On the day before Apple publicly addresses the iPhone 4 antenna design flaw that has plagued the company for weeks, an analyst who spoke with manufacturers who work with Apple said that there will likely be an internal hardware fix.
Ashok Kumar, an analyst at Rodman & Renshaw in New York, said that the fix may be bigger than just distributing free accessories that nullify the antenna issues. It may, in fact, be a hardware fix that requires the phone to be sent away for servicing. (This news was first reported by TheStreet.com.)
If you've been following the story, you know that the antenna faults are caused by a user's hand wrapping around the external antennas, causing them to short and lose some connectivity. A proposed solution has been for Apple to distribute rubber "bumper" accessories for free, as the use of the bumper nullifies the negative effect on the antenna.
Though he cannot be 100 percent certain, Kumar told msnbc.com that the fix Apple may announce tomorrow would likely entail "a mechanical solution that provides isolation for the antenna," what he called "a rubber bumper on the inside instead of the outside."
Kumar is guessing that this is the reason AT&T is delaying shipments to customers for another eight weeks, after previously promising units in 1-2 weeks. (AT&T representatives could not verify this.)
The tech blog Gizmodo.com has been reporting a "silent recall," that is, customers who have replaced their phones claim to be getting improved reception on the new units. Though it's based more on anecdotal fact than scientific demonstration, the replaced phones may in fact have received the fix that Kumar described.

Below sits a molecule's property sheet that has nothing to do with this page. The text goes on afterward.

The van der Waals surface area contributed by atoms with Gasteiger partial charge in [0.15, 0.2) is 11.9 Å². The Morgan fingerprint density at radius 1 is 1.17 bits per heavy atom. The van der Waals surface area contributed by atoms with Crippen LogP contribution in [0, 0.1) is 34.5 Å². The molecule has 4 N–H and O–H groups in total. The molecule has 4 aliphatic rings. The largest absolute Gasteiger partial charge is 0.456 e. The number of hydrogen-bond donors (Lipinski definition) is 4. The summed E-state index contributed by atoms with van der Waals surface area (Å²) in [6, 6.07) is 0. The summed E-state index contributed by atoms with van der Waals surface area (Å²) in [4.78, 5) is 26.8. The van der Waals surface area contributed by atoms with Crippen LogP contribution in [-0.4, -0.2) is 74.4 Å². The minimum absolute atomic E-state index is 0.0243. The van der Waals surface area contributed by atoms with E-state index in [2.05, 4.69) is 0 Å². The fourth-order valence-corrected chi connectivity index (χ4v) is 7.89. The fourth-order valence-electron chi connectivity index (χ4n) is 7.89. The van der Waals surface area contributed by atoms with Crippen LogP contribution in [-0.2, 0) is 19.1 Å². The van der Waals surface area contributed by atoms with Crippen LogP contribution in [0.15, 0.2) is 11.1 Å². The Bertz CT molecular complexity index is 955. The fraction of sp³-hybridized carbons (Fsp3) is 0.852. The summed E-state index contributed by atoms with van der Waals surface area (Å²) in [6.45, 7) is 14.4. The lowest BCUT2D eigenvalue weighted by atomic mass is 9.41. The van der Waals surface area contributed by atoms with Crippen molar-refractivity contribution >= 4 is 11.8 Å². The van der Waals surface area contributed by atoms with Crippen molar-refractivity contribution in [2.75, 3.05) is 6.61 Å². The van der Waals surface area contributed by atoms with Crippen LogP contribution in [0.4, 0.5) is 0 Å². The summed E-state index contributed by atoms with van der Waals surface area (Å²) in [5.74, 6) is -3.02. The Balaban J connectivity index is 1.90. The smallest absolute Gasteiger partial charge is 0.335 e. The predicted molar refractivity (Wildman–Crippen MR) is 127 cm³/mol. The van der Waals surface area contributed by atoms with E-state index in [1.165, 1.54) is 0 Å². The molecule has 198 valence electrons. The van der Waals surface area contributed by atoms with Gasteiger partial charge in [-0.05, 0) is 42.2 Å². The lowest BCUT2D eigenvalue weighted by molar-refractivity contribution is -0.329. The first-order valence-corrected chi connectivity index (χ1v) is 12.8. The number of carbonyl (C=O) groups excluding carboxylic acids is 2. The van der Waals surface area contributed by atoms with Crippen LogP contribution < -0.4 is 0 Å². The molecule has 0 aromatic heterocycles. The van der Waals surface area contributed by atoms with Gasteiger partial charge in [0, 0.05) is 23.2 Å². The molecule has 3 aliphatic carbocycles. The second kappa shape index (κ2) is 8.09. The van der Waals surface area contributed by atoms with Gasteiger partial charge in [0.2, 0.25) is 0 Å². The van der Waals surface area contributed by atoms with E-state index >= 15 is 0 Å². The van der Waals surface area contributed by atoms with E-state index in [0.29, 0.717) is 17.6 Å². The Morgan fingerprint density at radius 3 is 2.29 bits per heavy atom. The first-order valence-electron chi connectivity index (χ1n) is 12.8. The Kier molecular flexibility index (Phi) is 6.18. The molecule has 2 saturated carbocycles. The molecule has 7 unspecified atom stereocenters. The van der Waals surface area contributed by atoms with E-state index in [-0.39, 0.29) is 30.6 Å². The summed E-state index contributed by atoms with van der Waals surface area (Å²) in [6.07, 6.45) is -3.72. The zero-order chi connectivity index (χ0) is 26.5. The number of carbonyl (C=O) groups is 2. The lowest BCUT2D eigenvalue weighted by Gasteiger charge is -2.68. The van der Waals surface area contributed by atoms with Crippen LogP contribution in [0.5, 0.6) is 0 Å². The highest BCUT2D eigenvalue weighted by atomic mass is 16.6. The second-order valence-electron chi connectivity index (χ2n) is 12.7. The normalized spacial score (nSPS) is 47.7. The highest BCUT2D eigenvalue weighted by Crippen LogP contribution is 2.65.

Cries for some kind of real hardware fix are even starting to emanate from Capitol Hill. Sen. Charles E. Schumer (D., N.Y.) wrote a letter to Apple CEO Steve Jobs, in which he asked for "a clearly written explanation of the cause of the reception problem" and "a public commitment to remedy it free of charge." Schumer's note added that "the solutions offered to date ... seem to be insufficient."
The sad part is that, if Kumar is right about the fix, it's likely to require you to send away your phone. "It's a very technical solution," said Kumar, who said Apple Stores wouldn't be set up to deliver a while-you-wait repair of this nature. Kumar equated it with having a phone sent away for a battery replacement.
To be clear, the fix Kumar describes is not a phone replacement, and would not likely cost Apple anywhere near the worst-case-scenario $1.5 billion that some analysts have mentioned. It would still be an admission of guilt: "By acknowledging a fix, the company admits it's a design defect," said Kumar.